First, perform careful analysis of the angiographic films to look for a suitable collateral channel, preferably septal instead of epicardial. Septal collaterals are safer and usually multiple in number. Therefore, compromise of a single collateral may not result in significant ischemia. In addition, perforation is not usually associated with adverse hemodynamic consequences. Tortuosity may prove to be a limitation to crossing; however, “surfing” of the collaterals (gently advancing the polymer-jacketed wire [Pilot or Fielder] to find the path of least resistance in septal collaterals — not epicardials) may result in successful crossing. Often the angiographically faint or invisible septal may provide the most direct route to the collateralized vessel. Epicardial collaterals tend to be more tortuous and complications can be more catastrophic, especially in patients with an intact pericardium. In patients without prior bypass, these should only be considered if there is not a suitable septal collateral.

Second, dual access is vital, even if significant collaterals are not visualized on diagnostic angiography (especially if done with a single access). Use of a short catheter is important for the retrograde guide. A 90 cm guide will allow for possible externalization of the retrograde wire. Either a 7 or 8 Fr sheath is recommended to allow better passive support, visualization, and “trapping” of gear. Use of one or both radials offers the benefit of reducing bleeding with respect to access, particularly since heparin is used at higher doses than usual. An ACT of > 300 is targeted to reduce the risk of thrombus formation when retrograde equipment is in place. 

Third, retrograde crossing is facilitated with the use of a microcatheter or over-the-wire (OTW) microcatheter, preferably the Corsair catheter (other microcatheters include the Terumo FineCross or the Vascular Solutions SuperCross). The 150 cm Corsair is ideal for the retrograde approach. A workhorse wire is used to deliver the microcatheter to the suitable septal and then changed to a polymer-jacketed wire to navigate the collateral. Once the wire crosses, the Corsair catheter is advanced with counterclockwise rotation. If the catheter does not advance (in the absence of severe angulation or tortousity), then consider changing the catheter to overcome “Corsair fatigue”. 

Once the vessel is crossed, options for recanalization include a true retrograde approach or dissection re-entry. A true retrograde approach involves using a series of wires to penetrate the softer distal end of the CTO and cross the proximal cap in retrograde fashion into the true lumen. If this approach fails, then changing to the dissection re-entry strategy is a second option. To set up the reverse CART technique, a ‘knuckle wire” is used to penetrate into subintimal space. A knuckled wire is essentially a wire with a small J tip to maneuver through the subintimal space, akin to the technique used in peripheral intervention. The wire is manipulated into the antegrade space and the antegrade guide, and can then be trapped in the antegrade guide. The Corsair catheter is advanced into the antegrade guide (if it is an ostial occlusion, the operator may have to snare the retrograde wire and pull it into the antegrade guide). In order to avoid deep seating or potential dissection during this maneuver, close attention must paid to the retrograde guide. Once the Corsair is advanced into the antegrade guide, the wire is externalized and exchanged for a long .014-inch wire. The Viper wire (.014-inch tip) is 335 cm or the 350 cm R350 wire (Vascular Solutions) can be used. The Corsair catheter is then backed into the collateral. The case is completed on the externalized wire. After completion, the Corsair catheter is advanced back into the antegrade guide and the wire removed through the Corsair. The body of the wire should not be removed without the protection of the Corsair, because the externalized wire can exert shear stress and transect the collaterals. Once the retrograde wire is removed through the catheter, the catheter is removed with alternating clockwise/counterclockwise rotation until it reaches the retrograde catheter. This maneuver may result in deep seating of the guides, so must be carefully performed.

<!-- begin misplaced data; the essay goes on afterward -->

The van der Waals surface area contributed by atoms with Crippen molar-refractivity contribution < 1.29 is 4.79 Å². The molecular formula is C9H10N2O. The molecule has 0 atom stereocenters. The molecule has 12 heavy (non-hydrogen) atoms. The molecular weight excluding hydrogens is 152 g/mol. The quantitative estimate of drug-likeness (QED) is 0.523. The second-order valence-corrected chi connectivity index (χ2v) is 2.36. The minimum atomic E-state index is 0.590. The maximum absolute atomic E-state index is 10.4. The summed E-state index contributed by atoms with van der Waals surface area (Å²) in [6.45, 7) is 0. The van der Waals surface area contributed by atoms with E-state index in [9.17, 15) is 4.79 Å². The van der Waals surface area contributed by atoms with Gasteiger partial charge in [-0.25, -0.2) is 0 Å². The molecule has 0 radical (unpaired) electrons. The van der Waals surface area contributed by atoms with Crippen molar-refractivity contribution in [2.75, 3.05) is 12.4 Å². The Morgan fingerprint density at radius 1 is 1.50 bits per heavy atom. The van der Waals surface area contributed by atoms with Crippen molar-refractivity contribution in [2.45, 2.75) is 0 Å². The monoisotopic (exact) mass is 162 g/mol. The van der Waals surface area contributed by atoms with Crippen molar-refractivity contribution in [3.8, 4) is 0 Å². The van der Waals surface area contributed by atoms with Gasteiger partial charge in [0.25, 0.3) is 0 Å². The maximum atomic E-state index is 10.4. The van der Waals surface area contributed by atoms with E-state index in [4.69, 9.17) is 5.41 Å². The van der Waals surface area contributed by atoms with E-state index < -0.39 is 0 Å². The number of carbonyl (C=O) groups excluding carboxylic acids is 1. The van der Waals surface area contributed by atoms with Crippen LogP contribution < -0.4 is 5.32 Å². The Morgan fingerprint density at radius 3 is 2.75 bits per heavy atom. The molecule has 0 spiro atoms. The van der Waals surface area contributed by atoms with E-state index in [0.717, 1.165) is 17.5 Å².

The retrograde approach can be performed with a reasonable degree of safety by experienced operators. There are many subtleties that need to be recognized; it is important to note that we have by no means provided a comprehensive description of this approach. An article cannot replace proctorship, course attendance, in-lab work and live exchanges. More information can be found at or by contacting your Boston Scientific representative about proctorship.

Disclosure: Orlando Marrero reports he is a clinical consultant for interventional cardiology for Boston Scientific. 

Dr. Zaheed Tai reports the following: Terumo (proctor for transradial course), Spectranetics (proctor for laser course, speaker, advisory board), Medicines Company (speakers bureau).

Orlando Marrero can be contacted at:

Dr. Zaheed Tai can be contacted at: